Title Image Credit: Vinícius Mendonça/Ibama from FotosPublicas
Amazon Aid Foundation. Illicit and Unregulated Gold Mining. Viewed: 21 April, 2020. <>
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van Beek, S. (2018, November 15). All Eyes on the Amazon: the future of protecting forests in Brazil, Both Ends. Retrieved from:
Brum, E. (2019, August 13) In Bolsonaro’s burning Brazilian Amazon, all our futures are being consumed, The Guardian. Retrieved from:
CAMPELO, L.; VECCHIONE GONCALVES, Marcela. Terras na Região do Cerrado Viram Alvo de Especuladores. Brasil de Fato, 06 fev. 2017.Retrieved from:
CAMPELO,  L.; VECCHIONE GONCALVES, Marcela . Pará atende agronegócio e ignora comunidades as construir ferrovia, dizem lideranças. Brasil de Fato, Belém, 22 ago. 2017. Retrieved from:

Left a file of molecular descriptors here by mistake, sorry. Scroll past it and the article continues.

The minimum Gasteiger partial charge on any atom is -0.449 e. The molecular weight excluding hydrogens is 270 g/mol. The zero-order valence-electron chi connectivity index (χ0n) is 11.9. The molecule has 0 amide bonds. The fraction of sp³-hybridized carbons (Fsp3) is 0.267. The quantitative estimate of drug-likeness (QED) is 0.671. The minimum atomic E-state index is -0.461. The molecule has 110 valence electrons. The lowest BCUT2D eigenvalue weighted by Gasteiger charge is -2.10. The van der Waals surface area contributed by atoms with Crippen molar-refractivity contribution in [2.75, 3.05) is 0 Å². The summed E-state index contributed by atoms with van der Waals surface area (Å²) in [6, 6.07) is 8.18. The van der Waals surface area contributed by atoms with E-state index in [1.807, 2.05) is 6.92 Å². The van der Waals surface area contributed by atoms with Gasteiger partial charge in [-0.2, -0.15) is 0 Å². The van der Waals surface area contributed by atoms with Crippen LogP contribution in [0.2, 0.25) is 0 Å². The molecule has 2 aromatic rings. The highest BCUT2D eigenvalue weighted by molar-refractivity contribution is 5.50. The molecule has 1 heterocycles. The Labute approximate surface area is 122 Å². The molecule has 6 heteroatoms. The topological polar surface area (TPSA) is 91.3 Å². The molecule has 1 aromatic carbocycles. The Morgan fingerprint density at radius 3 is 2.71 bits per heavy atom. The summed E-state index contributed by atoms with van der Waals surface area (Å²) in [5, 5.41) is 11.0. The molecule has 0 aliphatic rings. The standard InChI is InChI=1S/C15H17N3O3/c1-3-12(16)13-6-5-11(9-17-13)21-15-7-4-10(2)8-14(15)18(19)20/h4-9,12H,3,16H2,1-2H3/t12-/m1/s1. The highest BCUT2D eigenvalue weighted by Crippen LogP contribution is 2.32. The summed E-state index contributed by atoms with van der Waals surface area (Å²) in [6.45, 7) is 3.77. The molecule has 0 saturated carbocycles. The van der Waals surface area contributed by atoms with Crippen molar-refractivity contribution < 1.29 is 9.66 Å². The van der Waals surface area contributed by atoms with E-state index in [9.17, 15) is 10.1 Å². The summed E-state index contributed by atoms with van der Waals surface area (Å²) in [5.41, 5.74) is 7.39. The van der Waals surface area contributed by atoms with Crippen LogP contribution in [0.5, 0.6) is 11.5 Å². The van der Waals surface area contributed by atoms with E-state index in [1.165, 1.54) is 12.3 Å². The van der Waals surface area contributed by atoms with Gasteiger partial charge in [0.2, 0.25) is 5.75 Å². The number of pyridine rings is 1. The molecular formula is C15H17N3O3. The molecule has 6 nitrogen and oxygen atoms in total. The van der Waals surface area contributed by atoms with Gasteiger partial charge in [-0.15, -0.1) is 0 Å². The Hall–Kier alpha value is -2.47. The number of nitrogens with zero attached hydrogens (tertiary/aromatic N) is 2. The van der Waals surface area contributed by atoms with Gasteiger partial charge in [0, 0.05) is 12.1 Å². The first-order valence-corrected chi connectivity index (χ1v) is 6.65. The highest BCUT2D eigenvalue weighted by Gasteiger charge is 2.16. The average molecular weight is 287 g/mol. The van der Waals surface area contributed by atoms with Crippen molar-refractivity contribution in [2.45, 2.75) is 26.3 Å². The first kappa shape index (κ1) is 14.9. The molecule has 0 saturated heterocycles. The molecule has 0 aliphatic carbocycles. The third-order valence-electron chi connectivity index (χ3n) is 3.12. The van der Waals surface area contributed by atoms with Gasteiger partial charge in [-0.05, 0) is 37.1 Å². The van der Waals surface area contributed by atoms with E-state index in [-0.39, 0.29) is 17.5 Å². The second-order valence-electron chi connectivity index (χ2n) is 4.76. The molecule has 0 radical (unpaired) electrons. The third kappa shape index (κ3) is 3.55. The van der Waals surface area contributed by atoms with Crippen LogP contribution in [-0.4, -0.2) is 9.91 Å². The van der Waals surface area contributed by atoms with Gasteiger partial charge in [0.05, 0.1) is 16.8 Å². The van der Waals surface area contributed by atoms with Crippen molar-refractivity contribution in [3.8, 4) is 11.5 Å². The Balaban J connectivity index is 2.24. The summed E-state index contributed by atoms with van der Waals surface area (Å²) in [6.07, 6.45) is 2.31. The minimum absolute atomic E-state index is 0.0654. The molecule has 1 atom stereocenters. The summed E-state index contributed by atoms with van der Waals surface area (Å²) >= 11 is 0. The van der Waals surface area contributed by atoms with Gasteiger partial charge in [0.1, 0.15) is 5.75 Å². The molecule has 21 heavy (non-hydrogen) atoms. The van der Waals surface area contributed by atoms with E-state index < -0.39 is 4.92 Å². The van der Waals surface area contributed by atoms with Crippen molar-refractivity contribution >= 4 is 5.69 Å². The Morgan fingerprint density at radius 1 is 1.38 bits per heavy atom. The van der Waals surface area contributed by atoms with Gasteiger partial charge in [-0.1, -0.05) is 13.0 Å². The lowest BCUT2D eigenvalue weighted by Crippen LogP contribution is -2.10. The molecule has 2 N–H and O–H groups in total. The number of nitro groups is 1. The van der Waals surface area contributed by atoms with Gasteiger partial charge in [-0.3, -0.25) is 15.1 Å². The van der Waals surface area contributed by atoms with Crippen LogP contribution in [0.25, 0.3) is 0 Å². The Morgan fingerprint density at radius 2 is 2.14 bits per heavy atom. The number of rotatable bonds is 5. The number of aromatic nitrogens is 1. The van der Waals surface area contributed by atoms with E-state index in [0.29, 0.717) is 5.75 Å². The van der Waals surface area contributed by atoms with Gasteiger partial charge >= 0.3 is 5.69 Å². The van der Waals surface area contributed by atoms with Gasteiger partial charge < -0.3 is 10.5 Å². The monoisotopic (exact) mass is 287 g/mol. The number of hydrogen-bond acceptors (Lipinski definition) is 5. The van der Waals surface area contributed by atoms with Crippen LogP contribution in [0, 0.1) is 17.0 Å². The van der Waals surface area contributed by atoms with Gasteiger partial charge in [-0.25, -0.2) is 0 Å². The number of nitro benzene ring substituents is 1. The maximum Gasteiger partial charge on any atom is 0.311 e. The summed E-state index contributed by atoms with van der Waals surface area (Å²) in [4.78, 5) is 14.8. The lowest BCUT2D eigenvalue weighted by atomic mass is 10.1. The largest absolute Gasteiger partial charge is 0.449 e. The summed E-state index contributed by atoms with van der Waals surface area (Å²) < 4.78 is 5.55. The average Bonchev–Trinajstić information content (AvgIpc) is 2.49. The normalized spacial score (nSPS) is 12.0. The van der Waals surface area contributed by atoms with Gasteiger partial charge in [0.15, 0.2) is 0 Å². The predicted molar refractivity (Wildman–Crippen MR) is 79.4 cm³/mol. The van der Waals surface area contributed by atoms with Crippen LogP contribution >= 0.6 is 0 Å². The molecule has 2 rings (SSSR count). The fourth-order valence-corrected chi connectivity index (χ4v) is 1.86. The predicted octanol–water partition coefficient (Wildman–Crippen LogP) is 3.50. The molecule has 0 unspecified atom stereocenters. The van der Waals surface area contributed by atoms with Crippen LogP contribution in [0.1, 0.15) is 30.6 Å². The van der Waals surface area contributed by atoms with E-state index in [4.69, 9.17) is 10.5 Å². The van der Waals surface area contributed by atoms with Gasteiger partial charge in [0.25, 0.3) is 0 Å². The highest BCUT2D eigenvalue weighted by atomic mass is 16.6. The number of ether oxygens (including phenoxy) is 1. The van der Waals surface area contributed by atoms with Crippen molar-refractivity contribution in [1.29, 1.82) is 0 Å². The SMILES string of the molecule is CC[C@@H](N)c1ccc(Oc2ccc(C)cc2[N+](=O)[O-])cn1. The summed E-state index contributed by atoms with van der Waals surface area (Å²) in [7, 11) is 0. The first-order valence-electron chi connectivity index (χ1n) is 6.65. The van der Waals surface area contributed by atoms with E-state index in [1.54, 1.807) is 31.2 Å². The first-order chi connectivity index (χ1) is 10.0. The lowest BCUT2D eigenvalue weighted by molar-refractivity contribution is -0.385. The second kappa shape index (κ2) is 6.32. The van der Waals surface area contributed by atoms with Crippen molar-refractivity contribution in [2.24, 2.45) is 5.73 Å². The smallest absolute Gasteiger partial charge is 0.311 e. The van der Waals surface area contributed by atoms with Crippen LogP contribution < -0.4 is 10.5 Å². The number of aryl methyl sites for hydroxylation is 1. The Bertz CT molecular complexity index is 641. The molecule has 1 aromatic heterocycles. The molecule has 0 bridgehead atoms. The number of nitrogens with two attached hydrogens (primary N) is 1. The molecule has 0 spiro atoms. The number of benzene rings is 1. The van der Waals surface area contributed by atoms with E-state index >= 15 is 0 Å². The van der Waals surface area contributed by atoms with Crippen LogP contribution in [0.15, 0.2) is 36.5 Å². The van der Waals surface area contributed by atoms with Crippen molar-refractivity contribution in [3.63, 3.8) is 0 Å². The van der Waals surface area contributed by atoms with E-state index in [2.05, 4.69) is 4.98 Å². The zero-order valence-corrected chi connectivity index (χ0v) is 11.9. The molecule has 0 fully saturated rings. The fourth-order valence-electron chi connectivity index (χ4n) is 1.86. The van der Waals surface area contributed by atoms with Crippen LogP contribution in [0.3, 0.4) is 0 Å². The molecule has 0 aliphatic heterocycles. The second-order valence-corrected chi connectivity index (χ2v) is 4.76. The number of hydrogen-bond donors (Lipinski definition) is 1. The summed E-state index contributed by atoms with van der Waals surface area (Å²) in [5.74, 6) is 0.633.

FERN25 (2019, August 29). NGOS CALL FOR NEW LAWS TO END THE EU’S COMPLICITY IN AMAZON FIRES. Viewed: 23 April 2020. <>
Fonseca, A., Cardoso, D., Ribeiro, J., Salomão, R., Souza Jr., C., & Veríssimo, A. 2019. Boletim do desmatamento da Amazônia Legal (setembro 2019) SAD (p. 1). Belém: Imazon. Retrieved from:
Friedman, A. ( 2016, October 16). RELEASE: Secure Land Rights in Amazon Brings Billions in Economic and Climate Benefits, Says New WRI Report, World Resources Institute.  Retrieved from:
Global Forest Atlas, Cattle Ranching in the Amazon Region, Yale University, viewed 22 April 2020, <>.